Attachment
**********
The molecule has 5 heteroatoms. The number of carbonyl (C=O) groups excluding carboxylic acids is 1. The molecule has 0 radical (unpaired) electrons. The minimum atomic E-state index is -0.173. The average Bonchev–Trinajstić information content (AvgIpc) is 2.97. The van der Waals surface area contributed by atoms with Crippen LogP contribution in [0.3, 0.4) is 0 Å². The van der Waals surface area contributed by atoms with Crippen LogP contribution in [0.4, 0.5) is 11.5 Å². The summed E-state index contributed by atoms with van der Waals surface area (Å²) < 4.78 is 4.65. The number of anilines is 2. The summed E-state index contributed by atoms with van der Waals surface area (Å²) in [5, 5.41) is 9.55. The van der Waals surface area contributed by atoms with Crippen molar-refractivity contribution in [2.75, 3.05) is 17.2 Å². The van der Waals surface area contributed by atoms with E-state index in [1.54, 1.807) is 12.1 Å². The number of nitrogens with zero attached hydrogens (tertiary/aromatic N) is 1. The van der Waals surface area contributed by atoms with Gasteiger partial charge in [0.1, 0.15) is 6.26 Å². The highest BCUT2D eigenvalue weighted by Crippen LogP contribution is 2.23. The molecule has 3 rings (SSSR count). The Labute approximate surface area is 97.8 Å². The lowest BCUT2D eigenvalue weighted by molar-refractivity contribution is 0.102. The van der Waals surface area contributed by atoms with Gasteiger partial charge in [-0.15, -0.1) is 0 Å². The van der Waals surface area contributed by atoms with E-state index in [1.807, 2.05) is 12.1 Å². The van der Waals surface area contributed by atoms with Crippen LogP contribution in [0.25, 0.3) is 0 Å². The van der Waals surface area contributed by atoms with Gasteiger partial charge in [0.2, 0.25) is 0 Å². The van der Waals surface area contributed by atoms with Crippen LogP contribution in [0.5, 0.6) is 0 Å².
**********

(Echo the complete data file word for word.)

The molecule has 5 heteroatoms. The number of carbonyl (C=O) groups excluding carboxylic acids is 1. The molecule has 0 radical (unpaired) electrons. The minimum atomic E-state index is -0.173. The average Bonchev–Trinajstić information content (AvgIpc) is 2.97. The van der Waals surface area contributed by atoms with Crippen LogP contribution in [0.3, 0.4) is 0 Å². The van der Waals surface area contributed by atoms with Crippen LogP contribution in [0.4, 0.5) is 11.5 Å². The summed E-state index contributed by atoms with van der Waals surface area (Å²) < 4.78 is 4.65. The number of anilines is 2. The summed E-state index contributed by atoms with van der Waals surface area (Å²) in [5, 5.41) is 9.55. The van der Waals surface area contributed by atoms with Crippen molar-refractivity contribution in [2.75, 3.05) is 17.2 Å². The van der Waals surface area contributed by atoms with E-state index in [1.54, 1.807) is 12.1 Å². The number of nitrogens with zero attached hydrogens (tertiary/aromatic N) is 1. The van der Waals surface area contributed by atoms with Gasteiger partial charge in [0.1, 0.15) is 6.26 Å². The highest BCUT2D eigenvalue weighted by Crippen LogP contribution is 2.23. The molecule has 3 rings (SSSR count). The Labute approximate surface area is 97.8 Å². The lowest BCUT2D eigenvalue weighted by molar-refractivity contribution is 0.102. The van der Waals surface area contributed by atoms with Gasteiger partial charge in [-0.15, -0.1) is 0 Å². The van der Waals surface area contributed by atoms with E-state index in [1.807, 2.05) is 12.1 Å². The van der Waals surface area contributed by atoms with Crippen LogP contribution in [0.25, 0.3) is 0 Å². The van der Waals surface area contributed by atoms with Gasteiger partial charge in [0.2, 0.25) is 0 Å². The van der Waals surface area contributed by atoms with Crippen LogP contribution in [0.5, 0.6) is 0 Å².